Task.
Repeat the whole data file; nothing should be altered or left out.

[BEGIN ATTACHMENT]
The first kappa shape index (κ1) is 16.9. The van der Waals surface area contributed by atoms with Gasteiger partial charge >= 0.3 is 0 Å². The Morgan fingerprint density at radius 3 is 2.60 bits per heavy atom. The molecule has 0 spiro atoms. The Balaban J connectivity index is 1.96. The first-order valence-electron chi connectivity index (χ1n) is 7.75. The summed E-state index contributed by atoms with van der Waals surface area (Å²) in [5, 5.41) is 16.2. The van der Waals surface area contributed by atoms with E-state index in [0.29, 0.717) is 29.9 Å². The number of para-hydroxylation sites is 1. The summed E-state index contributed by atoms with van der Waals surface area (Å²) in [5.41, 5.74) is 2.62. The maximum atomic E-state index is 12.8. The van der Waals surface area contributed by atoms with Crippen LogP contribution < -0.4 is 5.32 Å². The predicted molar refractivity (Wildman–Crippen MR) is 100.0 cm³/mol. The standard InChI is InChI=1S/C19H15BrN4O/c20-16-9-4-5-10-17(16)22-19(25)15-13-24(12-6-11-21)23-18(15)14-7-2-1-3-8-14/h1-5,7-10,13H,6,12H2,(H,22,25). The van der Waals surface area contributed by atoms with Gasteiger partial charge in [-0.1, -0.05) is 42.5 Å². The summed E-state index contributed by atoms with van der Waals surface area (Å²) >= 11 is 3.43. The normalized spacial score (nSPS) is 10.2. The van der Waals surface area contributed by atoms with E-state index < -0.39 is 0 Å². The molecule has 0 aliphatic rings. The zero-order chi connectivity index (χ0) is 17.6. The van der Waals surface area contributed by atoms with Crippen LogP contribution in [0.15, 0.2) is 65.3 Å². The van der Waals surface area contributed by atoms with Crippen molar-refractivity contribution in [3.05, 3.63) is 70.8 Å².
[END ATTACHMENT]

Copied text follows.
The first kappa shape index (κ1) is 16.9. The van der Waals surface area contributed by atoms with Gasteiger partial charge >= 0.3 is 0 Å². The Morgan fingerprint density at radius 3 is 2.60 bits per heavy atom. The molecule has 0 spiro atoms. The Balaban J connectivity index is 1.96. The first-order valence-electron chi connectivity index (χ1n) is 7.75. The summed E-state index contributed by atoms with van der Waals surface area (Å²) in [5, 5.41) is 16.2. The van der Waals surface area contributed by atoms with E-state index in [0.29, 0.717) is 29.9 Å². The number of para-hydroxylation sites is 1. The summed E-state index contributed by atoms with van der Waals surface area (Å²) in [5.41, 5.74) is 2.62. The maximum atomic E-state index is 12.8. The van der Waals surface area contributed by atoms with Crippen LogP contribution < -0.4 is 5.32 Å². The predicted molar refractivity (Wildman–Crippen MR) is 100.0 cm³/mol. The standard InChI is InChI=1S/C19H15BrN4O/c20-16-9-4-5-10-17(16)22-19(25)15-13-24(12-6-11-21)23-18(15)14-7-2-1-3-8-14/h1-5,7-10,13H,6,12H2,(H,22,25). The van der Waals surface area contributed by atoms with Gasteiger partial charge in [-0.1, -0.05) is 42.5 Å². The summed E-state index contributed by atoms with van der Waals surface area (Å²) >= 11 is 3.43. The normalized spacial score (nSPS) is 10.2. The van der Waals surface area contributed by atoms with E-state index < -0.39 is 0 Å². The molecule has 0 aliphatic rings. The zero-order chi connectivity index (χ0) is 17.6. The van der Waals surface area contributed by atoms with Crippen LogP contribution in [0.15, 0.2) is 65.3 Å². The van der Waals surface area contributed by atoms with Crippen molar-refractivity contribution in [3.05, 3.63) is 70.8 Å².